|Ocala, FL -
Octber 4, 2012|
Published in the Ocala Star Banner on Thursday, October 4, 2012 at 7:13 p.m
As the outbreak of a rare form of meningitis widened to six states on Thursday, killing five people and sickening 30 more, a surprising local angle emerged:
Only two of the affected patients are from Florida, and both were treated for meningitis at Munroe Regional Medical Center.
The patients, whose names have not been made public, did not contract the disease at Munroe. Rather, they received medical care there after they complained of symptoms associated with the outbreak.
A hospital official on Thursday said one of the two patients has been released; the other was still there late in the day.
Information about the patients’ condition, when they went to the hospital for help, or how they contracted the meningitis wasn’t immediately available.
The outbreak is attributed to a Massachusetts compounding pharmacy that manufactured a contaminated steroid medication, known as methylprednisolone acetate. The company recalled three lots of the medicine last week and has shut down operations.
The recalled steroid was shipped to 75 facilities in 23 states since July, said health officials with the Food and Drug Administration and the Centers for Disease Control and Prevention during a joint telephone conference Thursday.
The type of fungal meningitis involved is not contagious, like other more common forms of meningitis. This more rare kind is caused by a fungus often found in leaf mold. Health officials suspect it may have been in the steroid.
The steroid is typically administered by injection to relieve back pain.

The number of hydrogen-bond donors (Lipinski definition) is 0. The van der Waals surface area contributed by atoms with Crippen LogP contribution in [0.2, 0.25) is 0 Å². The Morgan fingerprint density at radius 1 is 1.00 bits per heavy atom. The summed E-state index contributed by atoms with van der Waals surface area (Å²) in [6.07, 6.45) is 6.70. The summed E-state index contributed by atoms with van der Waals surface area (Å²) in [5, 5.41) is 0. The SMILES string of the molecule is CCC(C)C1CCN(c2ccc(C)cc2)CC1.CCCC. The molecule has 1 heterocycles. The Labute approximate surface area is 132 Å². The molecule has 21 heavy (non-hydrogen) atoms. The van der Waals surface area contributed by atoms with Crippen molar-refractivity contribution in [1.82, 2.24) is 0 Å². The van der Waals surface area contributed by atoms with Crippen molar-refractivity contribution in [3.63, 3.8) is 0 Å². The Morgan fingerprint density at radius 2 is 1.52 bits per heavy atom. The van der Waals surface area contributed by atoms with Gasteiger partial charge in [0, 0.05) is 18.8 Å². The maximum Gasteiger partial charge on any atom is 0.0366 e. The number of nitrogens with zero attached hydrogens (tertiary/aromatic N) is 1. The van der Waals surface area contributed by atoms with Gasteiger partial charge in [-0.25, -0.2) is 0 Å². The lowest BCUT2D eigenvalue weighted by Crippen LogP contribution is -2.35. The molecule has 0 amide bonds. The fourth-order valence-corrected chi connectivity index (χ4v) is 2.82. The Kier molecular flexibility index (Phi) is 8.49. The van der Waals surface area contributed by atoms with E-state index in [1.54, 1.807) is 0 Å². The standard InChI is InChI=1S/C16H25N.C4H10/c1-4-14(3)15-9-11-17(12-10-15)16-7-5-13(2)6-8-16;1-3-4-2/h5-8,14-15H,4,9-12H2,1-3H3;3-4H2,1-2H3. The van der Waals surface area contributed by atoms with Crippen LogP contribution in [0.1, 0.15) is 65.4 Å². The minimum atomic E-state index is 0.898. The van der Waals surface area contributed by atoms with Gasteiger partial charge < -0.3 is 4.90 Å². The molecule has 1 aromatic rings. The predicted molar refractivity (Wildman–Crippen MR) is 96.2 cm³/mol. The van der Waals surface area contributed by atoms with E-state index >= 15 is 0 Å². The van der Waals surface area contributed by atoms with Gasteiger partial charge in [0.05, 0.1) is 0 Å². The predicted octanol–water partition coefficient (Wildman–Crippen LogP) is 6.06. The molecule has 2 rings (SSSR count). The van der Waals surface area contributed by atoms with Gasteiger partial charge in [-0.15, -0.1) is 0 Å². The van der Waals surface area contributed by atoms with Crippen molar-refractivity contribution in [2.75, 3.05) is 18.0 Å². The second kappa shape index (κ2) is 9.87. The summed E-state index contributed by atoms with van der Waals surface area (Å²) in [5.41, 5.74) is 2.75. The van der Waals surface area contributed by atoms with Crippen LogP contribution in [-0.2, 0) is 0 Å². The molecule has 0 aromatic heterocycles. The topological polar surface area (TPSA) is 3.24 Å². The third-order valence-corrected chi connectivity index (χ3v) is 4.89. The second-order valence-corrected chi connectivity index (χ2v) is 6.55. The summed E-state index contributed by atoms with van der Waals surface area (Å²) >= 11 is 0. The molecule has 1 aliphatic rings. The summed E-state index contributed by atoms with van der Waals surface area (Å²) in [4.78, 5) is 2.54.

Investigators said they are still trying to confirm the source of the infection, but the one common theme is that each patient got the steroid medication.
“Out of an abundance of caution, we advise all health care practitioners not to use any product (from New England Compounding Center),” said Ilisa Bernstein, director of compliance for the FDA’s Center for Drug Evaluation and Research.
Both CDC and FDA officials said Thursday they did not know how many vials of the medicine were produced and shipped out from the Massachusetts manufacturer.
In Tennessee, many of the infected people with the meningitis got the shots at the St. Thomas Outpatient Neurosurgery Center in Nashville, which had 2,000 vials of the suspect lots, state health officials said this week.
FDA and CDC officials said they did not know how many of the tainted vials were sent and used in Florida.
The outbreak may go beyond 23 states. Because the New England Compounding Center is licensed in all 50 states, there is a possibility that contaminated products may be in other areas, Bernstein said.
Dr. Benjamin Park, medical epidemiologist with the CDC, told reporters during the telephone conference that the 23 states are: California, Connecticut, Florida, Georgia, Idaho, Illinois, Indiana, Maryland, Michigan, Minnesota, North Carolina, New Hampshire, New Jersey, Nevada, New York, Ohio, Pennsylvania, Rhode Island, South Carolina, Tennessee, Virginia, Texas and West Virginia.
Health officials during the new conference said that fungal meningitis symptoms included worsening, severe headache, nausea, dizziness and fever. The same health officials also said some people were experiencing stroke-like symptoms, including slurred speech.
They also warned that some of the symptoms could be mild, making it more difficult for patients with the disease to suspect they have symptoms.
Park said that the CDC was notified of a patient with an onset of meningitis 19 days after receiving an epidural steroid injection on Sept. 21 in Tennessee. On Sept. 28, the CDC was notified of cases outside of Tennessee.
Compounding pharmacies mix ingredients for customized medicines, typically at unique doses or formulations. The compounding pharmacies are regulated by individual states.